Exactly. I think that this film works on a lot of levels. It’s exciting, there’s a lot of suspense, it’s surprising, but at the same time it’s thought-provoking and it does draw you into a lot of questions about justice, about the legal system, about responsibility and accountability. How much one is entitled to stand up for themselves and fight back. Because it is, as an audience, even Jamie’s character the prosecutor says, “I’m with you. I get it.” And as an audience, it’s amazing the amount of support that’s given to my character despite the fact that he’s committing some pretty horrific acts. I thought that was really fascinating when I saw it with an audience ‐ how much of the movie they were still cheering me as the killings started involving more and more innocent people.
I was on your side the entire time.
I think that was an interesting thing to play with as well for my character. He so believes in what he’s doing now that this sociopathic element has developed in him over time. Perhaps there was a hint of it there as it lies dormant, and I think it exists in a lot of people that would have psychopathic or sociopathic tenancies. They don’t always come out. Perhaps it has to be triggered by an event. To think that, over time, Clyde Shelton’s whole purpose has been to exact revenge to teach people the effects of their actions, and therefore he’s taking a great deal of enjoyment out of this. Not so much in a macabre way, but just to feel vindicated. To feel that he now has a voice.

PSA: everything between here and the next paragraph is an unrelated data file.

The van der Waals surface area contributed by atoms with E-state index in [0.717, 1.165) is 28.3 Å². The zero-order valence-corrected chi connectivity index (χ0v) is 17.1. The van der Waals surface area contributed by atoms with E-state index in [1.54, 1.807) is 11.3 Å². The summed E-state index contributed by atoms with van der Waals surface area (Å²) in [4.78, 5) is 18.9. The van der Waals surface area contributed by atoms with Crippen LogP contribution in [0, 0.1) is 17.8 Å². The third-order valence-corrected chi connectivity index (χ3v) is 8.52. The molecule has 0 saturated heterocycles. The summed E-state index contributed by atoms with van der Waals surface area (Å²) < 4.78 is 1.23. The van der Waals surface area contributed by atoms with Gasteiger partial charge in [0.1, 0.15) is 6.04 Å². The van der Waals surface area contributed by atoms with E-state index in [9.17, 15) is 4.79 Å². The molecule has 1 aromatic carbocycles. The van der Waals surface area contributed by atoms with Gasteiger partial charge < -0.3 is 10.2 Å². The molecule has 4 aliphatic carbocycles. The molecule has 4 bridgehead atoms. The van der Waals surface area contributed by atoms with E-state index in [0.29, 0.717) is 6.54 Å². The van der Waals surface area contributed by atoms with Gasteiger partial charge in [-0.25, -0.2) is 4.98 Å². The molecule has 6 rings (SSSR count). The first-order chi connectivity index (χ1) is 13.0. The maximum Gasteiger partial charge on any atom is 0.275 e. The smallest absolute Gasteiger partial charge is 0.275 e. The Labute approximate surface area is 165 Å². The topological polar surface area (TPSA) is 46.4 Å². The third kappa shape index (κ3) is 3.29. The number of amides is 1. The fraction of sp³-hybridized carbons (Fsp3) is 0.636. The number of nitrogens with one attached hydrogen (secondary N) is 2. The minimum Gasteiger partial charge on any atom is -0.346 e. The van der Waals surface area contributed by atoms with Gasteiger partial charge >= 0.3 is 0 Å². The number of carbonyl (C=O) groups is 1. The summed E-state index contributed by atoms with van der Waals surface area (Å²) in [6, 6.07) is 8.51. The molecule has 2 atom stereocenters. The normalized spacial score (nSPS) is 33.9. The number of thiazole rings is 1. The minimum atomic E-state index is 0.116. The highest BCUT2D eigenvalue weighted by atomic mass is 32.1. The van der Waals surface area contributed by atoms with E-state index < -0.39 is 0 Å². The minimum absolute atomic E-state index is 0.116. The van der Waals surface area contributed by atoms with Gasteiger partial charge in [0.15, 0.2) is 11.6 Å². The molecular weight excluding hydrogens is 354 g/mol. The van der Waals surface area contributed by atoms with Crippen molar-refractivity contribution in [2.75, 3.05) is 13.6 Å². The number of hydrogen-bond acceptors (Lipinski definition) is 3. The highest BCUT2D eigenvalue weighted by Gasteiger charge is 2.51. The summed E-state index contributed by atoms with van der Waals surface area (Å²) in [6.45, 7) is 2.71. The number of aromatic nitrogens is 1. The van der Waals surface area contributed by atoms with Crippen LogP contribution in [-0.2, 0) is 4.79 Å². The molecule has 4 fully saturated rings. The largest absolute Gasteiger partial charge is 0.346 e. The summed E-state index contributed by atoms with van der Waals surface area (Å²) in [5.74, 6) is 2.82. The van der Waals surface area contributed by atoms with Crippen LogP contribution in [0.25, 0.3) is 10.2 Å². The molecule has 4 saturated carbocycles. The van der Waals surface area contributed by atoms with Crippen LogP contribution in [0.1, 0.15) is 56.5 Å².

It’s sort of like being a producer. Planning something out for a long time and getting the joy of seeing that come to life. Seeing the response.
Maybe a film producer and a director at the same time where he can boss around all the actors and say, “I want you to go there. I want you to be there. I’m not gonna tell you what’s gonna happen. I’m gonna change the script on you,” and feeling in control of spinning his story to create a feeling and an ending which are all of his own doing and creation.
I like that you call it a story. I see the connection there the most. You’ve mentioned before that your family has been an influence growing up which helps you reach the emotional gamut now. Are there any childhood memories that come to mind specifically?
Yeah, I think that I came from a family of larger-than-life characters who were a joy to be around. They were a lot of jokers and storytellers, a lot of warmth. When people think of the warmth of Scottish people and that kind of Celtic fun they can have, there was a lot of that. And then the Irish blood as well. So there was a lot of that, but it was tough as well. There could be a serious amount of confrontation. Issues were not always talked out in a rational way. It could involve a lot of screaming matches.
Then my father turned up out of the blue, and that was definitely an emotional roller coaster that allowed me in a lot of ways to go deep and understand what I’m missing in my life. My father was probably the craziest and most fun and outlandish one of the lot of them. Then I realize where my own personality traits came from. And then there was just a lot of personal experience that I went through. Issues that were created by my culture and then by myself that probably gave me more depth than anything to draw on from experience of craziness and fun, but a lot of pain and anguish as well.
And what is Evil Twins working on now?
There’s a few different projects that we’ve been working on, but there’s one in particular ‐ it’s a movie called Slide about a former baseball player who goes back to try and patch things up with his child and estranged wife and ends up coaching the kid’s baseball team. He becomes the subject of fascination and longing by every bored house wife in the town. And it’s him trying to survive that while trying to patch things up with his kid. I think we’re going to have Gabriele Muccino direct the movie. Hopefully. We’re in talks with him, and he’s very much up for directing it so we’ll what happens there.